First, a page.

Rotational shifts and consideration for medical conditions
We have recently introduced rotational shifts into our workplace. We have an employee who says he is unable to work the shift pattern due to a medical condition. We need all the employees to participate in the shift to make it work efficiently. What should I do about this employee?
I recommend that you firstly ascertain the nature of the condition the employee says he has. You should fully engage with the employee, meet with him and request additional information about his condition; ask for access to his medical notes and records and obtain the necessary written consent to do so. You should also consider asking him to attend for review at an Occupational Health (OH) physician who could provide an expert opinion on the condition, review information from the employee and the contents of the employee’s GP notes and records. You may ask the OH consultant to consider what role/job responsibilities this employee can undertake, considering the condition he has and provide details of the role undertaken, the nature of the shift patterns and any other alternative employment available so that the OH consultant can fully consider what adjustments or roles may be suitable for this employee. The OH physician should be able to give some indication whether the employee’s condition is a disability under the Disability Discrimination Act (DDA).
Following receipt of the report from OH you should engage again with the employee. The contents of the report should indicate whether the OH consultant assesses that the employee’s condition meets the requirements of a disability under the DDA.
The report might suggest that the condition is not a disability and consequently, this means that the employee does not have protections as a disabled person under the DDA. You should however engage with the employee to see if there are ways in which the employee could participate in the shift pattern you have, or whether you could change the working arrangements etc to accommodate him.
The OH report may say the employee suffers from a disability, under the DDA, but can continue to work a rotational shift pattern without any adjustments. The disability diagnosis automatically triggers your obligation to consider reasonable adjustments to facilitate the employee within the workplace. Again, you should meet the employee and encourage him to participate in the rota. As with scenario 1 above, I suggest you closely liaise with the employee in order to discuss OH advice that he can participate in the shift pattern. Despite this advice you might still wish to consider if the shift pattern might be adjusted in some way to accommodate the employee. I would guard against taking immediate action to terminate the contract of employment until you can demonstrate that you have considered the employee’s concerns, possibility of changing the shift and alternative duties/hours for him.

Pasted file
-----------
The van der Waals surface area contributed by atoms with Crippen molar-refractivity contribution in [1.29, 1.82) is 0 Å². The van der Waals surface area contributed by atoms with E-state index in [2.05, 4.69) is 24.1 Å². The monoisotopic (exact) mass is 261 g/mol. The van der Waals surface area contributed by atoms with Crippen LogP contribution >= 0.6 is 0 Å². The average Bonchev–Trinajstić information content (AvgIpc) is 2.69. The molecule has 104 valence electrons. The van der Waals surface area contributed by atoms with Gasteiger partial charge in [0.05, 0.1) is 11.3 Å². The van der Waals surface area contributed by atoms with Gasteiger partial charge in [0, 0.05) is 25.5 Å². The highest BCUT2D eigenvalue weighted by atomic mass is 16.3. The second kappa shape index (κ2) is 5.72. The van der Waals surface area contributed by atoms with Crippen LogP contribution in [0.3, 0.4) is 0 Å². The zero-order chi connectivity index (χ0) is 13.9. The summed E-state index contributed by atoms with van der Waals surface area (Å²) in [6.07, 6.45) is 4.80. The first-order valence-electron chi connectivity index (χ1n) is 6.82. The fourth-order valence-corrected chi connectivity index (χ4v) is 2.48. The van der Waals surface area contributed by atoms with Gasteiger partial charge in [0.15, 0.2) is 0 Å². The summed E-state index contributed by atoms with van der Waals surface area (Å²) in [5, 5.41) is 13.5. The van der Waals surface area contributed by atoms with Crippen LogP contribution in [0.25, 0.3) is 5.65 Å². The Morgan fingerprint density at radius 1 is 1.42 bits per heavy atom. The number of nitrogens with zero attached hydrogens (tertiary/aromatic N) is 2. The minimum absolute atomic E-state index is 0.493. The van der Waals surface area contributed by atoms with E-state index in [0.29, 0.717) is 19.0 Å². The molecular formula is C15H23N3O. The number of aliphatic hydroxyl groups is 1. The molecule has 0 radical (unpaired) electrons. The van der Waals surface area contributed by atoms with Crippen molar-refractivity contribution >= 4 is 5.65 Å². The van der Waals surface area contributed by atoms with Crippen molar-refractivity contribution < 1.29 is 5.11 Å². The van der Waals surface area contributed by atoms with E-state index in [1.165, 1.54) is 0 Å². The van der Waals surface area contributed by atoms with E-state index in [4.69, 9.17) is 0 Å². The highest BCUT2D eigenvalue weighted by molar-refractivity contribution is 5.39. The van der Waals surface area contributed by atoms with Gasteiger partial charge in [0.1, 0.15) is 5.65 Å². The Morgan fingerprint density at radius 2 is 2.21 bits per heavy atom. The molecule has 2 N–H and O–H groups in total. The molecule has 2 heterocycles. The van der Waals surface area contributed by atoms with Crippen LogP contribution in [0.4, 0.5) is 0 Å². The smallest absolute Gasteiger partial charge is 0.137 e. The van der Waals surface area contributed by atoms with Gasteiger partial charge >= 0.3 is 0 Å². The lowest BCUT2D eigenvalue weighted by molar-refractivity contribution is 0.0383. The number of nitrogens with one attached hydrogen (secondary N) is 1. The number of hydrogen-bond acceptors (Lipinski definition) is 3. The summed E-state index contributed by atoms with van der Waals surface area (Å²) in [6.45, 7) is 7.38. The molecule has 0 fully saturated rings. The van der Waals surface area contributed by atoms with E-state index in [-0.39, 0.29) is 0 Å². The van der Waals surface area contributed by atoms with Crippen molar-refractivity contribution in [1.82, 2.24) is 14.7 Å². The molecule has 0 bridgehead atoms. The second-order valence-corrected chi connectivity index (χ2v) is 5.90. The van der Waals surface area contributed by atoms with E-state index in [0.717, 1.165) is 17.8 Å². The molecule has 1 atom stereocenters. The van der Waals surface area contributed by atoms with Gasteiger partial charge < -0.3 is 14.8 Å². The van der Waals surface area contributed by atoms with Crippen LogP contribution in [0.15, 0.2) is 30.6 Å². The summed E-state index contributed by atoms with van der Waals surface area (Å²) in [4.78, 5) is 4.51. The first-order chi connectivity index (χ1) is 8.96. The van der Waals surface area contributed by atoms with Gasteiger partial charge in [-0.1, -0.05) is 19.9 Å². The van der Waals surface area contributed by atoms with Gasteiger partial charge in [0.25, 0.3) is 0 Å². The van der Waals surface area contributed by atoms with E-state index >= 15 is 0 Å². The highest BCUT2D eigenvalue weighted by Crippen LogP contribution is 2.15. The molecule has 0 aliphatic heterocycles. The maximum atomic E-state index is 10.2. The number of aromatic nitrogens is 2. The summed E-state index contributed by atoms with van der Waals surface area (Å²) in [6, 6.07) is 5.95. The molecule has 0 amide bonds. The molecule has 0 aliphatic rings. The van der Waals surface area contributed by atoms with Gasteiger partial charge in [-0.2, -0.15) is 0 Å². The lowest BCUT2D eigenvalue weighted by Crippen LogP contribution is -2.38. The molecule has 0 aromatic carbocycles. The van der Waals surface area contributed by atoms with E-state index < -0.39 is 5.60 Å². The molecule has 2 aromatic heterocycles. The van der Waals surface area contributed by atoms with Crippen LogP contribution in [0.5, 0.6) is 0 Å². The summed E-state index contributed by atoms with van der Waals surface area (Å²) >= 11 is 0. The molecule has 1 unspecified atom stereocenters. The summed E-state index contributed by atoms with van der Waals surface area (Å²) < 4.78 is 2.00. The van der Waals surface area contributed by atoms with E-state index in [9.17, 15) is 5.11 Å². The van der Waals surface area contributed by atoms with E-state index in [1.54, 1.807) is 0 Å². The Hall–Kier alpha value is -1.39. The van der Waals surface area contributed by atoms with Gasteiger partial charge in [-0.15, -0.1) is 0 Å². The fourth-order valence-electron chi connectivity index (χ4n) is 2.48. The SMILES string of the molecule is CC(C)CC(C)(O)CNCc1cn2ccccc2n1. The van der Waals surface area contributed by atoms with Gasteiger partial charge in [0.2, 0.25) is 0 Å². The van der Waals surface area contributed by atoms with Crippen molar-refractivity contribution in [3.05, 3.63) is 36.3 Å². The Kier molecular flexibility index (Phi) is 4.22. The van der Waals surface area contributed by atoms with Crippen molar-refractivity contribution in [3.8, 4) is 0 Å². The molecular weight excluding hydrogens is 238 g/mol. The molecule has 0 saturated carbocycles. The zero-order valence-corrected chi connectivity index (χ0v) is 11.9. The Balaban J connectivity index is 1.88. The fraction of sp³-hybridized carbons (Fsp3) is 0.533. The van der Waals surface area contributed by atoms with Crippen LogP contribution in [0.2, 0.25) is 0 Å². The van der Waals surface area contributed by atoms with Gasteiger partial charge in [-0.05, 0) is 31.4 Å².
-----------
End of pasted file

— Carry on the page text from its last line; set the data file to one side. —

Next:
The third possibility is that the OH report confirms that the employee’s condition is a disability under the DDA and that he cannot work the shifts suggested. Again, this would automatically trigger your obligation to consider reasonable adjustments to facilitate the employee within the workplace. As above, you should meet with the employee and liaise with him to consider what steps you may take to accommodate him. You ought to consider whether the possibility of any adjustment to the shift pattern, or to offer alternative employment, might help to alleviate any disadvantage the employee may suffer due to his medical condition. You ought to think about whether allowing the employee additional breaks, shorter working hours within the shift pattern itself, or indeed guaranteed set hours may be possible.
Alternatively, if you believe you cannot facilitate the employee working within the shift pattern itself, you should consider the possibility of an alternative role for him within your organisation. As the employee has a disability, you must consider all reasonable adjustments and whether the adjustments are reasonable for your organisation will, in part, depend on the size of your business, the actual resources and other staff available to you, and the costs that you might incur in implementing any of the adjustments. All of this should be fully documented and discussed with the employee. OH may have already commented on possible adjustments and, depending on the nature of the employee’s condition, you could also consider the possibility of seeking other external assistance and advice in order to facilitate the employee at work.
Only after these steps have been taken, could you reasonably consider whether to dismiss the employee due to capability concerns. You will be aware you could risk proceedings for unfair dismissal, disability discrimination and failure to make reasonable adjustments.
The main content of this email was provided by Patricia Rooney of Tughans Solicitors in Belfast. Patricia works exclusively in Employment Law and should anyone have any queries she may be contacted on:
028 9055 3300 Website: www.tughans.com
While great care has been taken in the preparation of the content of this article, it does not purport to be a comprehensive statement of the relevant law and full professional advice should be taken before any action is taken in reliance on any item covered.